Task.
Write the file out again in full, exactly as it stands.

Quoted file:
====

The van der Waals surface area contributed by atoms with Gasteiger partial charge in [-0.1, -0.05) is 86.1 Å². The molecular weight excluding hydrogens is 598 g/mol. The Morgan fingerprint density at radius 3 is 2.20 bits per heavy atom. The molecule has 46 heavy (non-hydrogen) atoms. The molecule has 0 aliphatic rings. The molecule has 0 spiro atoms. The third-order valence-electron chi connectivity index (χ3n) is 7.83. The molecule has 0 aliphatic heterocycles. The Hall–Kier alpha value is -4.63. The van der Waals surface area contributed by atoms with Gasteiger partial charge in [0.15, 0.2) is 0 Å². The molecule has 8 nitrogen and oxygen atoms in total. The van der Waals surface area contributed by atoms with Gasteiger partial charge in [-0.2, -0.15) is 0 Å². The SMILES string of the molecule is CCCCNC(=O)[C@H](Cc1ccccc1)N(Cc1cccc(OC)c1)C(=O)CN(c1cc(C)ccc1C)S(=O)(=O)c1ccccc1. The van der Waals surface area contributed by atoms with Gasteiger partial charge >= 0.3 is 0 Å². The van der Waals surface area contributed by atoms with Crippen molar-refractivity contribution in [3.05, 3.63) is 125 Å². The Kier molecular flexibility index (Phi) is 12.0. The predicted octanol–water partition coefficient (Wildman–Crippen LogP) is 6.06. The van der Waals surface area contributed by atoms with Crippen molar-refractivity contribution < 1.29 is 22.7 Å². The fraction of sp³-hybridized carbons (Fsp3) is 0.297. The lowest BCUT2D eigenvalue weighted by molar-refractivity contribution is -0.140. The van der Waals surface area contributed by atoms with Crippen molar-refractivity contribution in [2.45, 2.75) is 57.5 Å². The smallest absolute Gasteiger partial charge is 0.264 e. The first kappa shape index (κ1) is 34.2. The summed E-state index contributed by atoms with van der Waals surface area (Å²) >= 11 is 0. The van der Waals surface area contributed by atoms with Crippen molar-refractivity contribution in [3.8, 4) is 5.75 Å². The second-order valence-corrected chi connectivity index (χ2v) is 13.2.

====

The van der Waals surface area contributed by atoms with Gasteiger partial charge in [-0.1, -0.05) is 86.1 Å². The molecular weight excluding hydrogens is 598 g/mol. The Morgan fingerprint density at radius 3 is 2.20 bits per heavy atom. The molecule has 46 heavy (non-hydrogen) atoms. The molecule has 0 aliphatic rings. The molecule has 0 spiro atoms. The third-order valence-electron chi connectivity index (χ3n) is 7.83. The molecule has 0 aliphatic heterocycles. The Hall–Kier alpha value is -4.63. The van der Waals surface area contributed by atoms with Gasteiger partial charge in [0.15, 0.2) is 0 Å². The molecule has 8 nitrogen and oxygen atoms in total. The van der Waals surface area contributed by atoms with Gasteiger partial charge in [-0.2, -0.15) is 0 Å². The SMILES string of the molecule is CCCCNC(=O)[C@H](Cc1ccccc1)N(Cc1cccc(OC)c1)C(=O)CN(c1cc(C)ccc1C)S(=O)(=O)c1ccccc1. The van der Waals surface area contributed by atoms with Gasteiger partial charge >= 0.3 is 0 Å². The van der Waals surface area contributed by atoms with Crippen molar-refractivity contribution in [3.05, 3.63) is 125 Å². The Kier molecular flexibility index (Phi) is 12.0. The predicted octanol–water partition coefficient (Wildman–Crippen LogP) is 6.06. The van der Waals surface area contributed by atoms with Crippen molar-refractivity contribution < 1.29 is 22.7 Å². The fraction of sp³-hybridized carbons (Fsp3) is 0.297. The lowest BCUT2D eigenvalue weighted by molar-refractivity contribution is -0.140. The van der Waals surface area contributed by atoms with Crippen molar-refractivity contribution in [2.45, 2.75) is 57.5 Å². The smallest absolute Gasteiger partial charge is 0.264 e. The first kappa shape index (κ1) is 34.2. The summed E-state index contributed by atoms with van der Waals surface area (Å²) >= 11 is 0. The van der Waals surface area contributed by atoms with Crippen molar-refractivity contribution in [3.8, 4) is 5.75 Å². The second-order valence-corrected chi connectivity index (χ2v) is 13.2.